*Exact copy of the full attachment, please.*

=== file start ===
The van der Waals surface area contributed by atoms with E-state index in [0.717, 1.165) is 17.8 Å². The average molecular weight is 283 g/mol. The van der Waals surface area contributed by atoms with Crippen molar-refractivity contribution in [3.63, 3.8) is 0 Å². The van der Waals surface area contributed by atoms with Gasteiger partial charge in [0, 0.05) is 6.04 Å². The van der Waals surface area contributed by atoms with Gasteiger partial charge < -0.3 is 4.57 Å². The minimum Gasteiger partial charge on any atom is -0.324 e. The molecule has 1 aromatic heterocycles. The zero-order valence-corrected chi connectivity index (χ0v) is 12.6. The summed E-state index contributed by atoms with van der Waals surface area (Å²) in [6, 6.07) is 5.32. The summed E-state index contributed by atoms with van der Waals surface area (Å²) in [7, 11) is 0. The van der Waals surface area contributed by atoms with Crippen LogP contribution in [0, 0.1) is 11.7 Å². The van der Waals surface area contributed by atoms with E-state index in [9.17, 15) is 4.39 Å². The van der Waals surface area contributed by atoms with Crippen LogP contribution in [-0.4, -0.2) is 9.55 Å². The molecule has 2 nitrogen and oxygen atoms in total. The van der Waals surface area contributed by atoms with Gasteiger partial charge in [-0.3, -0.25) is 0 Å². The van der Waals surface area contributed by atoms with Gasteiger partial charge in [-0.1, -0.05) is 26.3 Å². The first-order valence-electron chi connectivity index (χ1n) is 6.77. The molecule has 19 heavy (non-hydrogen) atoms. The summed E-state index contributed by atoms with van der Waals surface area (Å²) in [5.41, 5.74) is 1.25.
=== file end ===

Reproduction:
The van der Waals surface area contributed by atoms with E-state index in [0.717, 1.165) is 17.8 Å². The average molecular weight is 283 g/mol. The van der Waals surface area contributed by atoms with Crippen molar-refractivity contribution in [3.63, 3.8) is 0 Å². The van der Waals surface area contributed by atoms with Gasteiger partial charge in [0, 0.05) is 6.04 Å². The van der Waals surface area contributed by atoms with Gasteiger partial charge < -0.3 is 4.57 Å². The minimum Gasteiger partial charge on any atom is -0.324 e. The molecule has 1 aromatic heterocycles. The zero-order valence-corrected chi connectivity index (χ0v) is 12.6. The summed E-state index contributed by atoms with van der Waals surface area (Å²) in [6, 6.07) is 5.32. The summed E-state index contributed by atoms with van der Waals surface area (Å²) in [7, 11) is 0. The van der Waals surface area contributed by atoms with Crippen LogP contribution in [0, 0.1) is 11.7 Å². The van der Waals surface area contributed by atoms with E-state index in [9.17, 15) is 4.39 Å². The van der Waals surface area contributed by atoms with Crippen LogP contribution in [-0.4, -0.2) is 9.55 Å². The molecule has 2 nitrogen and oxygen atoms in total. The van der Waals surface area contributed by atoms with Gasteiger partial charge in [-0.3, -0.25) is 0 Å². The van der Waals surface area contributed by atoms with Gasteiger partial charge in [-0.1, -0.05) is 26.3 Å². The first-order valence-electron chi connectivity index (χ1n) is 6.77. The molecule has 19 heavy (non-hydrogen) atoms. The summed E-state index contributed by atoms with van der Waals surface area (Å²) in [5.41, 5.74) is 1.25.